He makes intercession. This word comes from a Greek word which is most picturesque. It is used of one who happens upon one who is in trouble and pleads in that one’s behalf. As Alford says, “The Holy Spirit of God dwelling in us, knowing our wants better than we, Himself pleads in our prayers, raising us to higher and holier desires than we can express in words, which can only find utterance in sighings and aspirations.”

God the Father who searches the hearts of His saints for their prayers, uttered and unexpressed, interprets those inarticulate sighings of the Spirit in us by reason of the fact that the Spirit pleads for us and in us and through us according to the will of God.

The lesson for us here is that if we expect to have an intelligent, powerful, rich prayer life, we must live Spirit controlled lives.

Editor’s Addition: I believe the praying in the Spirit mentioned here refers to praying in tongues. More specifically, the intercession aspect of praying in tongues, where the Holy Spirit moves us into deep groanings. While praying in tongues you do not know exactly what the words or sounds mean. You must believe that you are praying the perfect prayer aligned with the perfect will of God. You can know this because it is the Holy Spirit praying through you.

The Holy Spirit lends us a helping hand in prayer because we do not know what exactly to pray, but He does.

Comments

  1. I don’t really know how I found this website, but, I’m so thankful. I’m thankful not just for me but for every child of God or sinner that needs an on time help. I believe this website meets needs of people that you may never even realize.

  2. ” A knowledge of God’s will in Particular instances, and of that we are naturally ignorant.”

    But doesn’t the Holy Spirit and his still small voice, spoken to us during prayer as a leading, make us knowledgeable of certain instances in our life, and the direction we should take? I have certainly relied on the still small voice, and though I don’t always understand the direction, it gives me faith to move forward.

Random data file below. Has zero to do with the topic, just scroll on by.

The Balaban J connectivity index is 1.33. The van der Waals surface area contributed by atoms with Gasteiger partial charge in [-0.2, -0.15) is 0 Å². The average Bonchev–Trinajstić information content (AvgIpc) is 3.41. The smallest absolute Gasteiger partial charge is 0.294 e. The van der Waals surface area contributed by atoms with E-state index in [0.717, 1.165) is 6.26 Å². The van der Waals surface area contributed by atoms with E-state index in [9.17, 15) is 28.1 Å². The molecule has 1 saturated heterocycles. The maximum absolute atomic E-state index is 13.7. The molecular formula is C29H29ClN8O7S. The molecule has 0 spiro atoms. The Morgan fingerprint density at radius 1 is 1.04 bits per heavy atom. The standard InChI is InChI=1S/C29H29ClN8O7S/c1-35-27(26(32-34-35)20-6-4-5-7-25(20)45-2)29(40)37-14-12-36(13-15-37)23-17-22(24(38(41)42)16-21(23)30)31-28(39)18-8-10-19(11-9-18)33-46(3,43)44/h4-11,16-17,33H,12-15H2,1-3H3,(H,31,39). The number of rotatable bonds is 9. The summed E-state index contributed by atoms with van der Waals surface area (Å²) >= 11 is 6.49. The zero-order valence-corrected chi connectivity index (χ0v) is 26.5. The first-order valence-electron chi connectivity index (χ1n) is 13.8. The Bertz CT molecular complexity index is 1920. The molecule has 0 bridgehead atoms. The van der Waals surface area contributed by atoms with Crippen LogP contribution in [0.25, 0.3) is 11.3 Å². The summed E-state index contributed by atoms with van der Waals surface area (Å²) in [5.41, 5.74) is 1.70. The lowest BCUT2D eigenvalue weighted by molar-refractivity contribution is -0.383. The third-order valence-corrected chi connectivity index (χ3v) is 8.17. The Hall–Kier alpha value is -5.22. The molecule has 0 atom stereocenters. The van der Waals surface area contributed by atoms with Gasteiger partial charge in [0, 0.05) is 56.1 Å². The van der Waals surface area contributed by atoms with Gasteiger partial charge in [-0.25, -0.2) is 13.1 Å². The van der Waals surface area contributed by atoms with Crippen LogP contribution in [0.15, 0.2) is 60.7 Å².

1. Author

      Ken Mac – I agree with you. That still small voice of the Holy Spirit is one of the main guides in our life, of course, along with the written word of God. That said, I have two comments.

      First, when we pray in the spirit concerning something in prayer we may have a general impression of the issue but the Spirit is praying specifically and accurately about all the little particulars involved. I believe the whole context of Romans 8:26, 27 is about exactly that. That we don’t exactly know what we are praying about, but we can rest assured that the Holy Spirit knows the mind of God and that He is praying (through us) the perfect will of God, and “working all (the little) things together.” And, we can be assured that the perfect will of God is good for all those who love God and are called according to His purpose – Romans 8:28.

      Second, the more we pray in the spirit like this the more we know about the thing we are praying about. Oral Roberts says that this is how God led him in his ministry. He would pray in the spirit until he got the answer, either through an impression in his heart or by the interpretation of tongues. Rex